As part of the Iberica 2012 Early Music Festival, Bostonians were given a rare opportunity to hear selections from 17th- and 18th-century Spanish opera and Zarzuela. El Fuego Early Music Ensemble performed its program on Saturday, August 18th, at St. John’s Episcopal Church in Jamaica Plain at 5:30 and again at 8:00; I head the latter performance. Excerpts were heard from three works: an opera (or “harmonic drama”) and a Zarzuela by José de Nebra, a/k/a José Melchor Gaspar Nebra Blasco (1702-1768), and a Zarzuela by Antonio de Literes (1673-1747).
I would venture to say that the majority of Americans familiar with the term “Zarzuela” believe that the form originated in the 19th century. In actuality, there are two periods of Zarzuela, the earlier of which goes back at least to 1629; its mid-18th-century demise was hastened by the increased influence of Italian opera including, ironically enough, the works of José de Nebra. After lying fallow for roughly a century, the Zarzuela was revived in the midst of a new and powerful national movement. This form, certainly the more familiar, is a different animal from the earlier one. Its libretti abandon the mythological themes of 18th-century works, it dispenses with Baroque conventions such as the da capo aria, and its instrumentation is of course more modern. El Fuego and its director, Salomé Sandoval, therefore rendered a valuable service in allowing many listeners to discover the older, less widely known type of Zarzuela.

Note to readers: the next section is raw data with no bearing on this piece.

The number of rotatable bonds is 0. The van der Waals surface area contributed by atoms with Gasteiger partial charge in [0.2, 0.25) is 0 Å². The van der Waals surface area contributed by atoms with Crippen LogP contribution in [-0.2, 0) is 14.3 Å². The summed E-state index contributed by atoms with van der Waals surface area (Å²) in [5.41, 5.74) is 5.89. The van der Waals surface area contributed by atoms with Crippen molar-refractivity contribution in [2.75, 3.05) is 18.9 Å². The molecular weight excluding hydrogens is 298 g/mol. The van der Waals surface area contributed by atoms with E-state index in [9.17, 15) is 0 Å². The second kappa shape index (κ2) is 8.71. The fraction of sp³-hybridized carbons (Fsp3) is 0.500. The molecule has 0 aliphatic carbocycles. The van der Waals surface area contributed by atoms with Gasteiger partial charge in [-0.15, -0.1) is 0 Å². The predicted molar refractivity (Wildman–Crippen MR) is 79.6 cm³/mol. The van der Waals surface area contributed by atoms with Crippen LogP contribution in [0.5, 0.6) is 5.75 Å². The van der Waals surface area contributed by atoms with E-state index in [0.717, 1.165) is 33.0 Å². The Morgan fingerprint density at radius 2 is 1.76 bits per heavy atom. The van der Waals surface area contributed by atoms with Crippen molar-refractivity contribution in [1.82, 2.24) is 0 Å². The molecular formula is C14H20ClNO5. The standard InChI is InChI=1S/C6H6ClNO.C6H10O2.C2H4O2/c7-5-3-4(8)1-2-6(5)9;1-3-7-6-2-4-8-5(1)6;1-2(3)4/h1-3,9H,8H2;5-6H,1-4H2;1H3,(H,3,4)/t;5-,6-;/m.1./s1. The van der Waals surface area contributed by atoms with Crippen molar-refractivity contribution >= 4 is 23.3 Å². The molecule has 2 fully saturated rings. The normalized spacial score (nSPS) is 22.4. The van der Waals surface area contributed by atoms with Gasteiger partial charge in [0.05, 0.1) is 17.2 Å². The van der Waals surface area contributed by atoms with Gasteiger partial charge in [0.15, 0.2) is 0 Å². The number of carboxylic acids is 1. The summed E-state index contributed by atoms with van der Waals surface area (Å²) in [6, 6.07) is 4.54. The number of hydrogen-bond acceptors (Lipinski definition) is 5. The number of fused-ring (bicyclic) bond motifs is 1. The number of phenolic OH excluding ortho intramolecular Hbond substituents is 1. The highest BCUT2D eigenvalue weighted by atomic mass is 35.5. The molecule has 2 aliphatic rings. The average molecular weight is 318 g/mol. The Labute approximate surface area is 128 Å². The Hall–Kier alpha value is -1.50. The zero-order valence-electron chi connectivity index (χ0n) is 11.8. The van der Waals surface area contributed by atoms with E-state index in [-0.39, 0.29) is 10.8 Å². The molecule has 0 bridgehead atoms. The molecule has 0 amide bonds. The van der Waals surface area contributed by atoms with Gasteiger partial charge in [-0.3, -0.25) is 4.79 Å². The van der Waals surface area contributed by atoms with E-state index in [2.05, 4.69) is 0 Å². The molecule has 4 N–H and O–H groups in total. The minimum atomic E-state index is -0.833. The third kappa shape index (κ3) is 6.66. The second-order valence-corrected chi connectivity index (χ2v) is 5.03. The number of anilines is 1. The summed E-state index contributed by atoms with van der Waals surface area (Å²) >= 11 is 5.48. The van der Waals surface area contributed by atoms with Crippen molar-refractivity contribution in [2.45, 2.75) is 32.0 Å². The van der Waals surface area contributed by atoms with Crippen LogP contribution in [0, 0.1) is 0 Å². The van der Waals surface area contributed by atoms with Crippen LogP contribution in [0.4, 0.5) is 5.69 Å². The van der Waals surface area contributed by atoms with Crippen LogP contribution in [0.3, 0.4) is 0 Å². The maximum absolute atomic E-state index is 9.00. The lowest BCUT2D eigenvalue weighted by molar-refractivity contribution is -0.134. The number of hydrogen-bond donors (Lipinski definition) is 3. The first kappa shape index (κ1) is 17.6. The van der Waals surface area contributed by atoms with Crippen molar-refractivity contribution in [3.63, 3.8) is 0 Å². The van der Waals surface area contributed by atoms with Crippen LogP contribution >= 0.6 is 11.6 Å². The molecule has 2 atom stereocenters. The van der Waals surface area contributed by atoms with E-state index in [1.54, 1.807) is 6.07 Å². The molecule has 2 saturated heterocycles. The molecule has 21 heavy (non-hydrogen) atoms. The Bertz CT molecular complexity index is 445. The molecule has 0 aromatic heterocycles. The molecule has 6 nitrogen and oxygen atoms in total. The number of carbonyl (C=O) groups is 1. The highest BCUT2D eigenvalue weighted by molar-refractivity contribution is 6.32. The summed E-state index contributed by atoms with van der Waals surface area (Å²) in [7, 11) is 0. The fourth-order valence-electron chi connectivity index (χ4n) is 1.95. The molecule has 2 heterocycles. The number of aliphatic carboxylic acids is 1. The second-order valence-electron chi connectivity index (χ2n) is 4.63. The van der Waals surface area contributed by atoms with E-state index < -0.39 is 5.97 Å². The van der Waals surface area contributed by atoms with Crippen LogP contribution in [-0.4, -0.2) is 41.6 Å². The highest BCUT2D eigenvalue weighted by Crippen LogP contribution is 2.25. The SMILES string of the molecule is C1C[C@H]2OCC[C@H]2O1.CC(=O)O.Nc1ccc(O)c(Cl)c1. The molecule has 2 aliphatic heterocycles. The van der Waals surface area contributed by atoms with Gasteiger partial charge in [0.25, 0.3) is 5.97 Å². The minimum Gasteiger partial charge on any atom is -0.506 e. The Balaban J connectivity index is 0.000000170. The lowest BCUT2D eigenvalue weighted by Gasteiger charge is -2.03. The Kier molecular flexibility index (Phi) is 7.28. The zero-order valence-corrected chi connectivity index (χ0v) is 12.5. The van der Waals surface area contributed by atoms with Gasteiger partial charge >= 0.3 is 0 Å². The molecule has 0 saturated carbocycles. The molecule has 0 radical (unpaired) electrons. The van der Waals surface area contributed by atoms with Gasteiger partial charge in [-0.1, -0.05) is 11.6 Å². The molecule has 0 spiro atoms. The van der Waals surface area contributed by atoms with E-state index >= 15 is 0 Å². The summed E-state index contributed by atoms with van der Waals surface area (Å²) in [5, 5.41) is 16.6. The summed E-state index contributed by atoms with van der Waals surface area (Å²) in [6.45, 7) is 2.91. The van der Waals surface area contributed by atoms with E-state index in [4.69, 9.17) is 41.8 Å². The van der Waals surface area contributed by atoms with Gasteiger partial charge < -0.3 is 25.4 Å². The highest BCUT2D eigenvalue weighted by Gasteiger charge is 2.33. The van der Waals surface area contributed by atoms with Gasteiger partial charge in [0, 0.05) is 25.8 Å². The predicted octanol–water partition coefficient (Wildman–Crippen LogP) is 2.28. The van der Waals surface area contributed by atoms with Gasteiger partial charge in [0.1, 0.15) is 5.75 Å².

We began with one of José de Nebra’s Italian-influenced operas, Amor aumenta el valor (Love magnifies courage) which was premiered in Lisbon in honor of the 1728 double betrothal of the heirs apparent of Spain and Portugal to the respective infantas. Its plot, taken from Livy’s history of Rome’s early years, concerns the heroic defense of Rome by Horatius (here Horacio) against Lars Porsenna (Porsena) leading the Etruscans. The orchestration here was reduced from a chamber orchestra to a pair of violins, baroque cello, and harpsichord, but it mostly worked well. What did not work so well was to have a single singer portray both main antagonists. It is true that in Spanish opera and Zarzuela of the period, all sung roles were reserved for women; hence, all male characters are “pants roles.” However, even in an unstaged, recital performance of excerpts, it was decidedly odd to see the same person depict two adversaries without so much as a change of costume. In purely musical terms, though, Salomé Sandoval sang with full, clear tone and elegant style as both Horacio and Porsena, particularly in Horacio’s aria when imprisoned. A pair of recorders added their mournful color here, and the word-painting of separating the syllables of “suspiras” (sighs), as if sobbing, was quite affecting.